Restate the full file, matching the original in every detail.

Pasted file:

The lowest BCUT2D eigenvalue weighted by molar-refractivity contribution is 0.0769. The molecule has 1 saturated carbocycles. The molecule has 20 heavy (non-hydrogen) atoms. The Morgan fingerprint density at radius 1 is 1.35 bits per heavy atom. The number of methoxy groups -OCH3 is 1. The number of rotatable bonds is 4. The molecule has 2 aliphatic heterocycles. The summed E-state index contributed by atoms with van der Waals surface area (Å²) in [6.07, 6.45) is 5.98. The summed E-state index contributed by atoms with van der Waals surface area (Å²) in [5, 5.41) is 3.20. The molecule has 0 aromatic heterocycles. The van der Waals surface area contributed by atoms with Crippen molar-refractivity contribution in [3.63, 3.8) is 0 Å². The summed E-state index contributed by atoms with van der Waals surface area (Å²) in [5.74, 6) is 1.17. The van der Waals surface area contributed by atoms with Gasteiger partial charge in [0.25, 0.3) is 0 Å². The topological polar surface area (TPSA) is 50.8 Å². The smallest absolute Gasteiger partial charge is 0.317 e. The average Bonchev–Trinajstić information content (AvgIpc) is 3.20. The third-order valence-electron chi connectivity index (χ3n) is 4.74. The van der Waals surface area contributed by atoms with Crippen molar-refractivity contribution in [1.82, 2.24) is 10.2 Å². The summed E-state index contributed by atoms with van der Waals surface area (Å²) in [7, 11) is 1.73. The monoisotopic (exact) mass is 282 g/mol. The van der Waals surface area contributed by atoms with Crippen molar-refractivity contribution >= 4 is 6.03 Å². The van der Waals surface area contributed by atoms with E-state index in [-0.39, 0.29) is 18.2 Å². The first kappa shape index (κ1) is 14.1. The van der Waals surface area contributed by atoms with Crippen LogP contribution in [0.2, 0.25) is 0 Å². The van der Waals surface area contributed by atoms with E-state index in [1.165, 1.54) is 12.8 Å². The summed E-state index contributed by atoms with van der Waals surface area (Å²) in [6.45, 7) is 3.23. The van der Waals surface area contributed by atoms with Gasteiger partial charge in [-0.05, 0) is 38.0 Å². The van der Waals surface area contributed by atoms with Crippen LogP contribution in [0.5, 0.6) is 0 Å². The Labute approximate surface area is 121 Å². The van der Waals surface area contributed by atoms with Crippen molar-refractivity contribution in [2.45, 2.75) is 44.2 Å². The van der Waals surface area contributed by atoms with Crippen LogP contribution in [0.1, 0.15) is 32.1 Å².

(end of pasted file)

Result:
The lowest BCUT2D eigenvalue weighted by molar-refractivity contribution is 0.0769. The molecule has 1 saturated carbocycles. The molecule has 20 heavy (non-hydrogen) atoms. The Morgan fingerprint density at radius 1 is 1.35 bits per heavy atom. The number of methoxy groups -OCH3 is 1. The number of rotatable bonds is 4. The molecule has 2 aliphatic heterocycles. The summed E-state index contributed by atoms with van der Waals surface area (Å²) in [6.07, 6.45) is 5.98. The summed E-state index contributed by atoms with van der Waals surface area (Å²) in [5, 5.41) is 3.20. The molecule has 0 aromatic heterocycles. The van der Waals surface area contributed by atoms with Crippen molar-refractivity contribution in [3.63, 3.8) is 0 Å². The summed E-state index contributed by atoms with van der Waals surface area (Å²) in [5.74, 6) is 1.17. The van der Waals surface area contributed by atoms with Gasteiger partial charge in [0.25, 0.3) is 0 Å². The topological polar surface area (TPSA) is 50.8 Å². The smallest absolute Gasteiger partial charge is 0.317 e. The average Bonchev–Trinajstić information content (AvgIpc) is 3.20. The third-order valence-electron chi connectivity index (χ3n) is 4.74. The van der Waals surface area contributed by atoms with Crippen molar-refractivity contribution in [1.82, 2.24) is 10.2 Å². The summed E-state index contributed by atoms with van der Waals surface area (Å²) in [7, 11) is 1.73. The monoisotopic (exact) mass is 282 g/mol. The van der Waals surface area contributed by atoms with Crippen molar-refractivity contribution >= 4 is 6.03 Å². The van der Waals surface area contributed by atoms with E-state index in [-0.39, 0.29) is 18.2 Å². The first kappa shape index (κ1) is 14.1. The van der Waals surface area contributed by atoms with Crippen LogP contribution in [0.2, 0.25) is 0 Å². The van der Waals surface area contributed by atoms with E-state index in [1.165, 1.54) is 12.8 Å². The summed E-state index contributed by atoms with van der Waals surface area (Å²) in [6.45, 7) is 3.23. The van der Waals surface area contributed by atoms with Gasteiger partial charge in [-0.05, 0) is 38.0 Å². The van der Waals surface area contributed by atoms with Crippen LogP contribution in [0.5, 0.6) is 0 Å². The Labute approximate surface area is 121 Å². The van der Waals surface area contributed by atoms with Crippen molar-refractivity contribution in [2.45, 2.75) is 44.2 Å². The van der Waals surface area contributed by atoms with Crippen LogP contribution in [0.1, 0.15) is 32.1 Å².